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Wound Repair Regen. 2015 Mar-Apr;23(2):287-96. doi: 10.1111/wrr.12267.

Recipient wound bed characteristics affect scarring and skin graft contraction.

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US Army Institute of Surgical Research, Dental and Trauma Research Detachment, JBSA Fort Sam Houston, Texas.


The use of autograft skin is essential in the treatment of full thickness burns and large cutaneous defects. Both autograft thickness and condition of the wound bed modulate aesthetic and functional outcomes. Thicker autografts contract less and maintain greater functionality as the scar matures. The presence of hypodermis can also positively affect the eventual appearance and functionality of the wound site by modulating contraction and alleviating inflammation and cellular stress responses. In this study, we characterize wound-site physical and cellular characteristics following split-thickness skin grafting onto hypodermis vs. onto fascia. Compared to autografts grafted onto fascia, identical thickness autografts grafted onto fat demonstrated reduced contraction, enhanced mobility and vascularity, and reduced topographical variability. Grafts onto fat also showed reduced levels of myofibroblasts and leukocytic infiltration. The status of the wound bed prior to engraftment is an important contributor of skin quality outcome. The presence of hypodermis is associated with improved functional and aesthetic qualities of split thickness skin grafts, which are correlated with reduced presence of myofibroblasts and leukocytic infiltration.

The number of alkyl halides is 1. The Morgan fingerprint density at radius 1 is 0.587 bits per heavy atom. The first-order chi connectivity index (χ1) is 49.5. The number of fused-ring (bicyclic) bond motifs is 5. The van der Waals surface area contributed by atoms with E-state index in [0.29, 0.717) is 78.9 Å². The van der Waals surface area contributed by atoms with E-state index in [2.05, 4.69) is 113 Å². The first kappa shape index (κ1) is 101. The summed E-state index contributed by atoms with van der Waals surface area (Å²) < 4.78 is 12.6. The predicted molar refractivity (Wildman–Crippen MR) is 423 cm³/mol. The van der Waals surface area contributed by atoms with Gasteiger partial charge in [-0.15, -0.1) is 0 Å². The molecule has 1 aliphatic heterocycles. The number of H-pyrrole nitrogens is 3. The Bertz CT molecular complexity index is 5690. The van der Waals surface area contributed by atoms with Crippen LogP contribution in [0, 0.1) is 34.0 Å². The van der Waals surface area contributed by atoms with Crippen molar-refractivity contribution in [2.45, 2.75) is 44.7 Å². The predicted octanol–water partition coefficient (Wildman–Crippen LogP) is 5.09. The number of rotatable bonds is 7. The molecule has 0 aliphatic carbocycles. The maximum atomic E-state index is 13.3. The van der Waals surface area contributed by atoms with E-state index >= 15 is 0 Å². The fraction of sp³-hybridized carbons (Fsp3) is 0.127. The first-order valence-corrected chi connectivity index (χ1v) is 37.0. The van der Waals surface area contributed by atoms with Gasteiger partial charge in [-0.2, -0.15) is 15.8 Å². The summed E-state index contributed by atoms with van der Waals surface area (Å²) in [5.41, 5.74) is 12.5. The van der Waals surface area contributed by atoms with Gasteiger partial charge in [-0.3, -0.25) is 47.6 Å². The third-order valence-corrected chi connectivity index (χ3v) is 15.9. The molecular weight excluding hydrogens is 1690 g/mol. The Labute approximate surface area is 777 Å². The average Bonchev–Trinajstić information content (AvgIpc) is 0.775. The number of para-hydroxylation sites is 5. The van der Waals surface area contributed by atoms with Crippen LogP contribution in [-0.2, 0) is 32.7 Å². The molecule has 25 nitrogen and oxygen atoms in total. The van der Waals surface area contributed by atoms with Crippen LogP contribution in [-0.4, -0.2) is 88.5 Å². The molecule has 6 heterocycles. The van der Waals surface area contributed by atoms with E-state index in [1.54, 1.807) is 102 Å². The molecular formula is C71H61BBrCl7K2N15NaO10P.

[Indexed for MEDLINE]

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